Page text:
In this op-ed, writer Tayo Bero explains the significance of Noname's book club and social media campaign to encourage people to divest from big business.
This past weekend young people across America got their library card, many for the first time, thanks to a challenge issued by rapper Noname. The event was called Library Card Registration Day (a.k.a. #FuckAmazonDay on social media), and it asked people to come out to their local libraries on January 11 and register for a library card.
Fully organized and documented online, Library Card Registration Day was a response to the proliferation of online bookstores as well as corporations like Amazon, which Noname points out have played a major role in reducing patronage at brick and mortar bookstores and libraries across the country.
"Library Card Registration Day is basically an 'F you' to major corporations who have privatized the way we consume goods and services," she said in an interview with NPR about the initiative.
Research over the last several years has shown libraries (particularly on university campuses) take a steep decline in visitors, while major bookstores have also seen their doors close and windows shuttered.
Last year, the San Diego Public Library opted to begin scrapping late fees, realizing how many people were being kept out of libraries because of them. A local study later showed that nearly half of the library's patrons whose accounts were blocked because of those late fees came from two of the city's poorest neighborhoods. The American Library Association even acknowledging these fines as "a form of social inequity."
So overall, people aren’t (and in many cases can’t) use libraries and access books the way they used to in the past.
Adding to the urgency behind Noname's initiative is the fact that many of the smaller, independent bookstores that are disappearing had once served as gathering places for Black intellectuals and changemakers at crucial points in history. Several independent Black-owned bookstores were founded during the Civil Rights era, and continued into the 70s and 80s to be a safe space for Black thought leaders, feminists, queer activists, and anyone else looking to understand talk about or change the Black experience.
These bookstores were so powerful and effective in their goal of bringing Black people together that the FBI began targeting them in the 60s, calling them “propaganda outlets for revolutionary and hate publications and culture centers for extremism.”
And being the daughter of an independent bookstore owner herself, Noname (b. Fatimah Warner) has seen firsthand both the importance of these spaces and how their demise has impacted the ability of African-Africans to meet and engage. Her own mother’s own store in Chicago had to close after 20 years “because of Amazon,” she told NPR.
It’s in part why she set up Noname Book Club, a space for young people to experience works by and for people of color. Each month, the club picks two books written by authors of color for its members to read. They also host free in-person meet-ups to discuss the pick of the month “in a safe and supportive environment.”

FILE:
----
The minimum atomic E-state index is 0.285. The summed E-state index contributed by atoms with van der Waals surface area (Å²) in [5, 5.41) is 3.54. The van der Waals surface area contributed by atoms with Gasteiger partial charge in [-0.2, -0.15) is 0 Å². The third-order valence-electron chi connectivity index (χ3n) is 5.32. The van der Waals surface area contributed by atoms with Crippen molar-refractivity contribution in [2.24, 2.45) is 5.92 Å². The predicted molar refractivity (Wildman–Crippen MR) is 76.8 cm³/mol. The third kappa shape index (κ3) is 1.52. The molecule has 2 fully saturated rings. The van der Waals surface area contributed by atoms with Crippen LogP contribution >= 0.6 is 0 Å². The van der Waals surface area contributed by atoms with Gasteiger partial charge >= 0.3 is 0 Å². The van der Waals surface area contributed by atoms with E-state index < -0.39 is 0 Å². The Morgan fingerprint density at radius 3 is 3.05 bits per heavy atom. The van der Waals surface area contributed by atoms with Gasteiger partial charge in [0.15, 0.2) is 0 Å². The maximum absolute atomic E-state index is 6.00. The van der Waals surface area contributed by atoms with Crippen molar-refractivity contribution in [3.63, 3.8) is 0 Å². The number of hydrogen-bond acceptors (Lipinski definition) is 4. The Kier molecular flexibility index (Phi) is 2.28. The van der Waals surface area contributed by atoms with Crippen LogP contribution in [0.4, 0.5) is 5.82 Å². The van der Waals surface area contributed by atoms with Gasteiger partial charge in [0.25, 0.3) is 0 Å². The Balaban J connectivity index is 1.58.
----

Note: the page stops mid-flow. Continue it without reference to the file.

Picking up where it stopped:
But it’s not just about physically going to the library or even how we get our books. As part of the callout, Noname also urged followers to cut ties with Amazon completely, including ending their subscriptions.
“They’ve created a consumer model that is extremely addictive and removes human compassion. We don’t think about the workers who are underpaid and exploited. We just want our next-day delivery,” the rapper wrote in a Twitter post.
In the last few years, much has been reported on the working conditions within Amazon's facilities, many of which are filled with workers from communities of color. Many believe that the breakneck speed of Amazon’s service (and the company’s subsequent massive global expansion) have all come at a human cost, turning its warehouses into injury central.
A 2018 report by The Atlantic and the Center for Investigative Reporting found the internal injury records at 23 of Amazon’s US fulfillment facilities. That report revealed that the rate of serious injuries at Amazon was more than twice the national average for the warehousing industry. Amazon had 9.6 serious injuries per 100 full-time workers that year, compared with an industry average of 4. And as the nation’s second-largest private employer, those numbers are not just bleak, they are horrifying.
Movements like Library Card Registration Day highlight the role we can play as consumers in changing that culture, while also promoting the importance of supporting local businesses and institutions that foster engagement.
Noname’s movement to support libraries and local bookstores is crucial because it lives at the intersection of a number of issues affecting the most vulnerable communities: access, consumption and workers' rights. #FuckAmazonDay challenged many people to think differently about not just what we consume, but how we do it, and ultimately who is bearing the cost of our “societal advancement”.
And, in many ways, initiatives like Library Card Registration Day and Noname's Book Club are vital to the survival of Black intellectual spaces. They help give new life to the texts that are shared, creating a safe space for Black people to experience those works surrounded by others like them.
Originally Appeared on Teen Vogue